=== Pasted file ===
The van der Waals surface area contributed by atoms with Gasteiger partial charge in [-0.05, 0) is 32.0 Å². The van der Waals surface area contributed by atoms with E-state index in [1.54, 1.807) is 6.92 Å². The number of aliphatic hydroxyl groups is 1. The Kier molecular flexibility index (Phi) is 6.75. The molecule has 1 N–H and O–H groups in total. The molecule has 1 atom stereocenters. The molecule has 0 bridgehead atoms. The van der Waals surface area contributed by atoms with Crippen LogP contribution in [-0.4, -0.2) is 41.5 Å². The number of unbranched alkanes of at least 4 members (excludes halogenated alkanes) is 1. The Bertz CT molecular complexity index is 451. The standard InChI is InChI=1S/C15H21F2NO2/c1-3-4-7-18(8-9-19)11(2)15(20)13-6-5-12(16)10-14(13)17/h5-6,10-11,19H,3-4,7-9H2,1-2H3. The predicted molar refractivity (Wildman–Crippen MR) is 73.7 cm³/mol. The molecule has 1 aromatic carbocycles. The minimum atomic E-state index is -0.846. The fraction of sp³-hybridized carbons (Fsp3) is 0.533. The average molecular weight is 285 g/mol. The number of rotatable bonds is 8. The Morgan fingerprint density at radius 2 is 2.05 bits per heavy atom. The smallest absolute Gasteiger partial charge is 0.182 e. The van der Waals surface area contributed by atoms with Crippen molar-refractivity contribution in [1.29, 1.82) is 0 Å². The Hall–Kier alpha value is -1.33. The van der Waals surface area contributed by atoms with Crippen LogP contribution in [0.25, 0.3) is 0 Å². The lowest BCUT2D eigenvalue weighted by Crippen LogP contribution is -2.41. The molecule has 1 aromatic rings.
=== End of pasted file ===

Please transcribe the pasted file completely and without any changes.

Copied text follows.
The van der Waals surface area contributed by atoms with Gasteiger partial charge in [-0.05, 0) is 32.0 Å². The van der Waals surface area contributed by atoms with E-state index in [1.54, 1.807) is 6.92 Å². The number of aliphatic hydroxyl groups is 1. The Kier molecular flexibility index (Phi) is 6.75. The molecule has 1 N–H and O–H groups in total. The molecule has 1 atom stereocenters. The molecule has 0 bridgehead atoms. The van der Waals surface area contributed by atoms with Crippen LogP contribution in [-0.4, -0.2) is 41.5 Å². The number of unbranched alkanes of at least 4 members (excludes halogenated alkanes) is 1. The Bertz CT molecular complexity index is 451. The standard InChI is InChI=1S/C15H21F2NO2/c1-3-4-7-18(8-9-19)11(2)15(20)13-6-5-12(16)10-14(13)17/h5-6,10-11,19H,3-4,7-9H2,1-2H3. The predicted molar refractivity (Wildman–Crippen MR) is 73.7 cm³/mol. The molecule has 1 aromatic carbocycles. The minimum atomic E-state index is -0.846. The fraction of sp³-hybridized carbons (Fsp3) is 0.533. The average molecular weight is 285 g/mol. The number of rotatable bonds is 8. The Morgan fingerprint density at radius 2 is 2.05 bits per heavy atom. The smallest absolute Gasteiger partial charge is 0.182 e. The van der Waals surface area contributed by atoms with Crippen molar-refractivity contribution in [1.29, 1.82) is 0 Å². The Hall–Kier alpha value is -1.33. The van der Waals surface area contributed by atoms with Crippen LogP contribution in [0.25, 0.3) is 0 Å². The lowest BCUT2D eigenvalue weighted by Crippen LogP contribution is -2.41. The molecule has 1 aromatic rings.